Ah, the daiquiri. Is there anyone not already familiar with it? This ubiquitous, low-rent, tramp stamp of a drink is the fallen woman in the adult beverage world.
But daiquiri, know this: though your name has become synonymous with spring break and overly loud girls' nights out, I know there is still the potential for goodness in you.
When made properly, with good quality white rum and clear, sweetened lime juice, a daiquiri can hold its head high as a clean, bracing, respectable experience. Alas, no one makes them properly.
Larded with the heavy pulp of bananas, strawberries, peaches, mangoes, or the blended remains of whatever else was about to go bad at the fruit stall, the daiquiri becomes anything but clean and clear. So much sweetness will easily mask the low-grade, third squeezing, rind-bitter lime juice of the sort sold in 55-gallon drums.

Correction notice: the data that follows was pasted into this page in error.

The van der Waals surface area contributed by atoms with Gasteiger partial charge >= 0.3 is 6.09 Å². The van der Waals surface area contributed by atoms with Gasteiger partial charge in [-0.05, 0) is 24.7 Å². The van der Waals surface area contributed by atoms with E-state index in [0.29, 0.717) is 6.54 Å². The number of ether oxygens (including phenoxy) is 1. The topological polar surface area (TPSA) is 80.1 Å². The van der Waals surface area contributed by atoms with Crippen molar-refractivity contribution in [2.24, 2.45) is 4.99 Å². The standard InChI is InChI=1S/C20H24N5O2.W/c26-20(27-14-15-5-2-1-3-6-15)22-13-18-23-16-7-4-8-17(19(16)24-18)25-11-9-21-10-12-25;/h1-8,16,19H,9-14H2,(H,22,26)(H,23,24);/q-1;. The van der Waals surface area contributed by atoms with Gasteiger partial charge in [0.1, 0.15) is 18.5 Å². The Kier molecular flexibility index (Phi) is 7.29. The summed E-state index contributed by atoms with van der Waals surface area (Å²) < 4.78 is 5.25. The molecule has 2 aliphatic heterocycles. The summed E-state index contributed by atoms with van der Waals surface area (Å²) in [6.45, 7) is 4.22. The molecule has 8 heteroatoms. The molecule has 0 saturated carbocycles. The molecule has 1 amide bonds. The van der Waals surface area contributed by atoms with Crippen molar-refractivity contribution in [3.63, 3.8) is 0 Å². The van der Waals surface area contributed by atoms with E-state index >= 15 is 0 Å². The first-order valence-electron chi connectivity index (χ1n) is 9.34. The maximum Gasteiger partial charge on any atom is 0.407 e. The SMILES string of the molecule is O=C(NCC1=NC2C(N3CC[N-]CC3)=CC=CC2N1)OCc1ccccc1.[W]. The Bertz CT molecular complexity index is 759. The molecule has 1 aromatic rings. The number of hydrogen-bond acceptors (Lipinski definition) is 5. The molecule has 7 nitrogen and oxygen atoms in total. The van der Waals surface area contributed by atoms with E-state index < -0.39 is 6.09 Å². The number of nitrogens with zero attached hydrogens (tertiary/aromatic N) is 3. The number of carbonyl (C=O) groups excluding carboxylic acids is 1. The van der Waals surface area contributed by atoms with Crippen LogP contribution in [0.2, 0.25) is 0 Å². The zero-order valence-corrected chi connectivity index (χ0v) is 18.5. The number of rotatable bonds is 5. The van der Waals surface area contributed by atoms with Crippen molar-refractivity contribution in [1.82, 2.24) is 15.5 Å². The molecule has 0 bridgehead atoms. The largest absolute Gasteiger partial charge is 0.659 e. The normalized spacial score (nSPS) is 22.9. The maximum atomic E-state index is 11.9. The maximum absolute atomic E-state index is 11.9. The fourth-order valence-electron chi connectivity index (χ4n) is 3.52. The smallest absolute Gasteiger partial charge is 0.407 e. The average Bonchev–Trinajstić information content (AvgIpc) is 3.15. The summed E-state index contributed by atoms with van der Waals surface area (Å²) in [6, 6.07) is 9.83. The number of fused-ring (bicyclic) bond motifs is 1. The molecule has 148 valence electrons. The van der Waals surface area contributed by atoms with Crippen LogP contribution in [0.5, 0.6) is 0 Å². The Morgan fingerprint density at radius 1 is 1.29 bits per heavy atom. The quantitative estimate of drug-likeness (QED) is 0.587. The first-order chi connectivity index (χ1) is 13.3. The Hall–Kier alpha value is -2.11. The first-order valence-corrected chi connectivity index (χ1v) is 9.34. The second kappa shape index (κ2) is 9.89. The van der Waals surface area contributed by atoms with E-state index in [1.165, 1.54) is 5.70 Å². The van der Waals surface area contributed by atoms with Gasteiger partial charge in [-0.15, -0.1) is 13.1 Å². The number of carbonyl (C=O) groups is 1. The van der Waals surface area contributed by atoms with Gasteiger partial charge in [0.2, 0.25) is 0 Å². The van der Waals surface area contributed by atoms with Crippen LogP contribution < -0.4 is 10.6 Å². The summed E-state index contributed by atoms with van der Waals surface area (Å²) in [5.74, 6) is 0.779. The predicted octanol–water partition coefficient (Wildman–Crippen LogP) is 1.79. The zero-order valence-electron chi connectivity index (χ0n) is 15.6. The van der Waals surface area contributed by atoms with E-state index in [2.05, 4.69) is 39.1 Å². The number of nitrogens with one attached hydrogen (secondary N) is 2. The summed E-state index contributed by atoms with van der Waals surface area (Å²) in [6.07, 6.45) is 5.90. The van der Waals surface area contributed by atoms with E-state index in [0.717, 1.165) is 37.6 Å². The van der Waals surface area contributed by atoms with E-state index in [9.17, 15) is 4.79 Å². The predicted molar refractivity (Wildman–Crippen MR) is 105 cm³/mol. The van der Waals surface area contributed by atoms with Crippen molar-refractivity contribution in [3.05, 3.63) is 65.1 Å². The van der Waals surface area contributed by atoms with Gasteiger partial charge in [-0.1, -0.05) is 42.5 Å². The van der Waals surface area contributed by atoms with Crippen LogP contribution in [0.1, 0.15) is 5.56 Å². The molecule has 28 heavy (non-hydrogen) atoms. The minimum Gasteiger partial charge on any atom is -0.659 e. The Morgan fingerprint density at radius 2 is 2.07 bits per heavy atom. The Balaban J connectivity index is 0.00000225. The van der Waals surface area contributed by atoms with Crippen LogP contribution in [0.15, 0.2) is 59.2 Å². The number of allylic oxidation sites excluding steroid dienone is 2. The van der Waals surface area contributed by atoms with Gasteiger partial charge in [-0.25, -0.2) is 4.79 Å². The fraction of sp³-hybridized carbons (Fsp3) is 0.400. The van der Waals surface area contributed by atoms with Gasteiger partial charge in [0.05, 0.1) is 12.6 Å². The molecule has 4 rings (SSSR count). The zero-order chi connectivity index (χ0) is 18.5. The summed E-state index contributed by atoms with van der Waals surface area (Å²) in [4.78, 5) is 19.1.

Of course, as wretched as these fruit-derived slurries are, the are at least real. With the way most daiquiris are sold, the closest they get to real colors and flavors (however wretched) is if the guy at the chemical plant was drinking a smoothie while he mixed up his tanker cars of high fructose corn syrup, synthetic limonenes, carotenoids, and Red Dye No. 4.
And the rum. Good god, don't get me started on the rum! In a daiquiri of the common sort, it might as well be petroleum distillate. When you belly up to the bar on Bourbon Street and make a selection from the ranks of thirty frozen slushy dispensers, ranging from Frozen Banana Daiquiri to Frozen Mudslide to Frozen Sex On The Beach, do you really think they WANT you to taste the rum?
I know how to love you.
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